The two major rezonings analyzed in the MAS report were undertaken without due consideration of other land-use changes in the surrounding neighborhoods, the report points out. Not long after the city rezoned the central part of Long Island City, two other large sub-neighborhoods nearby were rezoned—but the three efforts were not evaluated together.

The study area for the Long Island City rezoning included adjacent sub-areas. But it’s not clear how much the Amazon environmental review, for a project in the area of the green arrow (added by The Bridge), will address the rest of the neighborhood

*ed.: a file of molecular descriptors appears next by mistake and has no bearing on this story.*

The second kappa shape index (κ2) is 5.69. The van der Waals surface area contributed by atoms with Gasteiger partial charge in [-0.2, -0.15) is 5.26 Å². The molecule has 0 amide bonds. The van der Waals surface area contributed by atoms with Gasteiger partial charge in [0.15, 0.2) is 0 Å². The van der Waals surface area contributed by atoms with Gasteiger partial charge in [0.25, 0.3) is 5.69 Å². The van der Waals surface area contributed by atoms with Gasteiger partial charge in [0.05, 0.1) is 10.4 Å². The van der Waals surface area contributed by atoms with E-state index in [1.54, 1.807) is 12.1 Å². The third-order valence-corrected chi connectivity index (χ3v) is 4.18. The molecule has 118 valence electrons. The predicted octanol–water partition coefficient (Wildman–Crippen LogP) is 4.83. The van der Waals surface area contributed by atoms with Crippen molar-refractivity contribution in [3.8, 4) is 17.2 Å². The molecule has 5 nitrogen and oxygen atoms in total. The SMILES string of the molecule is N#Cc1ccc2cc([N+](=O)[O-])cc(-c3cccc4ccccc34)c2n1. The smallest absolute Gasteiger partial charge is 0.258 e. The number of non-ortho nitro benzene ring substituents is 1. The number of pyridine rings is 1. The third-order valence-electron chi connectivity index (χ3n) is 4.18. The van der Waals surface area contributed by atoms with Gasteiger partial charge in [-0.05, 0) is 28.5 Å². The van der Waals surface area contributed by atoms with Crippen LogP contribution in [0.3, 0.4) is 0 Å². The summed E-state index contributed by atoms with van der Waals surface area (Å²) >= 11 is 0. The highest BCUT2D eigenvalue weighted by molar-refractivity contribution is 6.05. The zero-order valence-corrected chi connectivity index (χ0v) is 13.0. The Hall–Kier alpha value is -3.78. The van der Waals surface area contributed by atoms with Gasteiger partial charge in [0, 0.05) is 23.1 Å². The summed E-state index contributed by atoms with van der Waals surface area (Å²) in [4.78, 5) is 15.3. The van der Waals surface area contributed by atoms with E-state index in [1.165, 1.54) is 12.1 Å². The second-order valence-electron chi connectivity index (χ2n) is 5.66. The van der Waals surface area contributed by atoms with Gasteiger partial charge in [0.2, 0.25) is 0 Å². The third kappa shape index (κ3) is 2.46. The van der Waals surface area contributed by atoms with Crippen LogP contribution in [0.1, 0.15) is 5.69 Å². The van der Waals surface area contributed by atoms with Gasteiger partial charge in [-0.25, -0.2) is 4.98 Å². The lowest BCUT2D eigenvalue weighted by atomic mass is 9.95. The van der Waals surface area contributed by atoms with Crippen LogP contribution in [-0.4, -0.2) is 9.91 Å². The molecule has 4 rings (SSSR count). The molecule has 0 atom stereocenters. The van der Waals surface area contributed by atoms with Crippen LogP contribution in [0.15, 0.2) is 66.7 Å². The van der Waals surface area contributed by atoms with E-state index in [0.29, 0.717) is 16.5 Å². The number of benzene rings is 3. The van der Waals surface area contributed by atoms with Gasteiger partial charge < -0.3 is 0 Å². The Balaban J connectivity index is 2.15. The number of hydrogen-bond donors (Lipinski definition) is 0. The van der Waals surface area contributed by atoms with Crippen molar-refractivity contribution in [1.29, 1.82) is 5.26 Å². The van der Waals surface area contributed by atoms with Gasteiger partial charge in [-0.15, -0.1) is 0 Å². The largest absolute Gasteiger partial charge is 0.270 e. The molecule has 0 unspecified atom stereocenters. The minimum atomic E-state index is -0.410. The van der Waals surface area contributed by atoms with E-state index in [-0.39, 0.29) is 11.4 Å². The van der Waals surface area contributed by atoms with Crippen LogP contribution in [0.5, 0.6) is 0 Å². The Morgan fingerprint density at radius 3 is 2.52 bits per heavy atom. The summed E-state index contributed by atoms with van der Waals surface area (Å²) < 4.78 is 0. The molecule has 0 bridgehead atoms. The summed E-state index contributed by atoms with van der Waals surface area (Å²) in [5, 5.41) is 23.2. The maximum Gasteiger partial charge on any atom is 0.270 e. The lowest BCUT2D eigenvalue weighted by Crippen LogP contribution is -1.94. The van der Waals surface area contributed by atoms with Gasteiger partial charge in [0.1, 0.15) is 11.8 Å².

“Currently, the unmitigated impacts that result from rezonings are not considered when new actions are proposed in neighboring areas,” the report states. “This is especially problematic in Long Island City where countless impacts have yet to be addressed, and two new projects are under review: the Long Island City Innovation Center and the Anable Basin Rezoning.”

As of early November, the latter two proposed rezonings were being reviewed separately, thus calling into question whether the city would downplay their cumulative impacts. But those two projects, with one block subtracted, now translate into the site proposed for Amazon’s new headquarters. (The subtracted block will still be part of the state’s overall review, however, sparking criticism from City Council members, as Crain’s New York Business reported.)